Backlash against a plan to remove prominent Confederate monuments in New Orleans has been tinged by death threats, intimidation and even what may have been the intentional torching of a contractor's Lamborghini.
For now, at least, things have gotten so nasty the city hasn't found a contractor willing to bear the risk of tearing down the monuments.
Initially, it appeared the Civil War-era monuments would be removed quickly after the majority black City Council on Dec. 17 voted 6-1 to approve the mayor's plan to take them down. The monuments have long been viewed by many here as symbols of racism and white supremacy.
The backlash is not surprising to Bill Quigley, a Loyola University law professor and longtime civil rights activist who's worked on behalf of a group demanding the monuments come down.
The South has seen such resistance before, during fights over school integration and efforts in the early 1990s to racially integrate Carnival parades in New Orleans.
”Fighting in the courts, fighting in the legislature, anonymous intimidation,'' Quigley said. “These are from the same deck of cards that are used to stop all social change.''
New Orleans is a majority African-American city, although the number of black residents has fallen since 2005's Hurricane Katrina drove many people from the city. Mayor Mitch Landrieu, who proposed the monuments' removal, rode to victory twice with overwhelming support from the city's black residents.
Nationally, the debate over Confederate symbols has become heated since nine parishioners were killed at a black church in South Carolina in June. South Carolina removed the Confederate flag from its statehouse grounds in the weeks after, and several Southern cities have since considered removing monuments.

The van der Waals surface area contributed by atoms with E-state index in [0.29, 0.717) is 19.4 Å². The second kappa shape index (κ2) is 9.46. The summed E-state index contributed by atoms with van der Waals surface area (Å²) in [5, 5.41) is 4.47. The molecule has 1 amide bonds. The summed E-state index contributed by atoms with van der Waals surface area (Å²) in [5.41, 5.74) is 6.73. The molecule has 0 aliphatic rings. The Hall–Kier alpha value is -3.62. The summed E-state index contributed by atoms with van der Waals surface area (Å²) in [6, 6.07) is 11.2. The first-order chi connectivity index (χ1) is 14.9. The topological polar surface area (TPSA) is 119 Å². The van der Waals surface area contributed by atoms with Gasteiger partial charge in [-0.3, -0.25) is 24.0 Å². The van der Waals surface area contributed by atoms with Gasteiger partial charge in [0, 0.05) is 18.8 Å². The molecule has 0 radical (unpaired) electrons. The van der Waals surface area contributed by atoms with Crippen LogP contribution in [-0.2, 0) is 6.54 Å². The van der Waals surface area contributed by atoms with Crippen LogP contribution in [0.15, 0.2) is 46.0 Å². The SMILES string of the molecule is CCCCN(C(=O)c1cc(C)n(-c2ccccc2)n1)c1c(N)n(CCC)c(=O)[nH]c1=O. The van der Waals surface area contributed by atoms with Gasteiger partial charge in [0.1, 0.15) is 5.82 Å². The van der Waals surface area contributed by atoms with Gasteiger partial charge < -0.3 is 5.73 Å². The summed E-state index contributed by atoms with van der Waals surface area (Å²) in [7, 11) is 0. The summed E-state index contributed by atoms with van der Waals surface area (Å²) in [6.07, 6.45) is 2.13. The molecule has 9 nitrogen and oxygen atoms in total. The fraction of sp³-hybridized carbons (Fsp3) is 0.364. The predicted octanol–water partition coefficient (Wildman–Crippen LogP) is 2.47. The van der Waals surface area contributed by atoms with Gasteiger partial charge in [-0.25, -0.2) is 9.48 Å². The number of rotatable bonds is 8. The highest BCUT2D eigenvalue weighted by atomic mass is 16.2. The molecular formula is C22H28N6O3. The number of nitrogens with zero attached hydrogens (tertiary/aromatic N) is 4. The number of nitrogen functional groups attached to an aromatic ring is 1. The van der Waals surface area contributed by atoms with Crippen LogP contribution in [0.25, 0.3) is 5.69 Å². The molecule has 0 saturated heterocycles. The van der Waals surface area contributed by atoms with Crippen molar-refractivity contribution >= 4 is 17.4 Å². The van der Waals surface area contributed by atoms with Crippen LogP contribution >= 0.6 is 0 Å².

“There is no doubt that there is a huge amount of rage over the attack on Confederate symbols,'' said Mark Potok with the Southern Poverty Law Center, an Alabama-based group that tracks extremist activity.
His group counted about 360 pro-Confederate battle flag rallies across the nation in the six months after the church shootings. Such rallies were rare before then, he said.
Ugliness, threats, outrage
In New Orleans, things have turned ugly. In early January, as it beat back legal challenges seeking to stop the removal, the city hired a contractor to remove the monuments.
But H&O Investments LLC soon pulled out of the job, citing death threats, “unkindly name-calling,'' outrage on social media and the threat of other businesses canceling contracts.
One day, several protesters came while H&O workers took measurements. Some of the protesters wore materials “with affiliation to white supremacy groups,'' said Roy Maughan Jr., a lawyer for the contractor.
That same day, Maughan said, “a specific articulated threat'' was phoned into city authorities warning workers at the monuments to leave for their safety.
Then, on Jan. 19, a Lamborghini belonging to the owner of H&O Investments was set on fire.
The FBI and local fire investigators declined to comment. No arrests have been made.
After H&O withdrew, the city opened a public bid process to find a new contractor and things got messy again. When the names of companies interested in the work turned up on a city website, businesses were reportedly hit with emails and telephone calls denouncing their involvement.
Michel-Antoine Goitia-Nicolas is one supporter of the boycotts, making calls and joining protests on behalf of the monuments.
“Our lesson in history is that when we tear down the monuments of the past, we rebuild the errors of our past,'' he said.
Just this month, a state lawmaker began pushing a bill meant to save the monuments. Legal challenges, too, are on appeal.